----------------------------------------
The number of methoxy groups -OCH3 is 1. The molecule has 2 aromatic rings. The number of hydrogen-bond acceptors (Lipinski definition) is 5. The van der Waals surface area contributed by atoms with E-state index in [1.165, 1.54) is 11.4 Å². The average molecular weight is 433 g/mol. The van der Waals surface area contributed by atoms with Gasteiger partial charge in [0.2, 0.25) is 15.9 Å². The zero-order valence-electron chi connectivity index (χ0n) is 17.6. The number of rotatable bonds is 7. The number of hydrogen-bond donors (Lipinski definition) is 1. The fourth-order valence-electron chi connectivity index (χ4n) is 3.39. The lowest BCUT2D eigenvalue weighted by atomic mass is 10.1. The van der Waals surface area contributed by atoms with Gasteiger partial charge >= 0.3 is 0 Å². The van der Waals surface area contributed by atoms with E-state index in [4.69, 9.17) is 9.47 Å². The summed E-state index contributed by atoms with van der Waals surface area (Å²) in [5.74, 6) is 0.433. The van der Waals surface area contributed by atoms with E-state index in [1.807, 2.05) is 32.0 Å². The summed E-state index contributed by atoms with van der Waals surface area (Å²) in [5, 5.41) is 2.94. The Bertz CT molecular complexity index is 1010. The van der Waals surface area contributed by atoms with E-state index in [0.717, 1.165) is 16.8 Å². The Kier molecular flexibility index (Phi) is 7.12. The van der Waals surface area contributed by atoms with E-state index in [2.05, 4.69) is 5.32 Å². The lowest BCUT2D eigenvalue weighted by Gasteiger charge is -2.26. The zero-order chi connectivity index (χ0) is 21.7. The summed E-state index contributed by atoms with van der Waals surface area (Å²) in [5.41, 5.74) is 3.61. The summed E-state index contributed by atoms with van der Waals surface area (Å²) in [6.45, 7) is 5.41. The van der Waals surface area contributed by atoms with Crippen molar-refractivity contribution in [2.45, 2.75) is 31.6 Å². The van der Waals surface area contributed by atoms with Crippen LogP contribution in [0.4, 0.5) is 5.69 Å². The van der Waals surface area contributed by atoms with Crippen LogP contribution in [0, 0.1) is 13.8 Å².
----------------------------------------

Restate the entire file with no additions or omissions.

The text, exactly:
The number of methoxy groups -OCH3 is 1. The molecule has 2 aromatic rings. The number of hydrogen-bond acceptors (Lipinski definition) is 5. The van der Waals surface area contributed by atoms with E-state index in [1.165, 1.54) is 11.4 Å². The average molecular weight is 433 g/mol. The van der Waals surface area contributed by atoms with Gasteiger partial charge in [0.2, 0.25) is 15.9 Å². The zero-order valence-electron chi connectivity index (χ0n) is 17.6. The number of rotatable bonds is 7. The number of hydrogen-bond donors (Lipinski definition) is 1. The fourth-order valence-electron chi connectivity index (χ4n) is 3.39. The lowest BCUT2D eigenvalue weighted by atomic mass is 10.1. The van der Waals surface area contributed by atoms with Gasteiger partial charge >= 0.3 is 0 Å². The van der Waals surface area contributed by atoms with E-state index in [4.69, 9.17) is 9.47 Å². The summed E-state index contributed by atoms with van der Waals surface area (Å²) in [5.74, 6) is 0.433. The van der Waals surface area contributed by atoms with E-state index in [1.807, 2.05) is 32.0 Å². The summed E-state index contributed by atoms with van der Waals surface area (Å²) in [5, 5.41) is 2.94. The Bertz CT molecular complexity index is 1010. The van der Waals surface area contributed by atoms with E-state index in [0.717, 1.165) is 16.8 Å². The Kier molecular flexibility index (Phi) is 7.12. The van der Waals surface area contributed by atoms with E-state index in [2.05, 4.69) is 5.32 Å². The lowest BCUT2D eigenvalue weighted by Gasteiger charge is -2.26. The zero-order chi connectivity index (χ0) is 21.7. The summed E-state index contributed by atoms with van der Waals surface area (Å²) in [5.41, 5.74) is 3.61. The summed E-state index contributed by atoms with van der Waals surface area (Å²) in [6.45, 7) is 5.41. The van der Waals surface area contributed by atoms with Crippen molar-refractivity contribution in [2.45, 2.75) is 31.6 Å². The van der Waals surface area contributed by atoms with Crippen LogP contribution in [0.4, 0.5) is 5.69 Å². The van der Waals surface area contributed by atoms with Crippen LogP contribution in [0, 0.1) is 13.8 Å².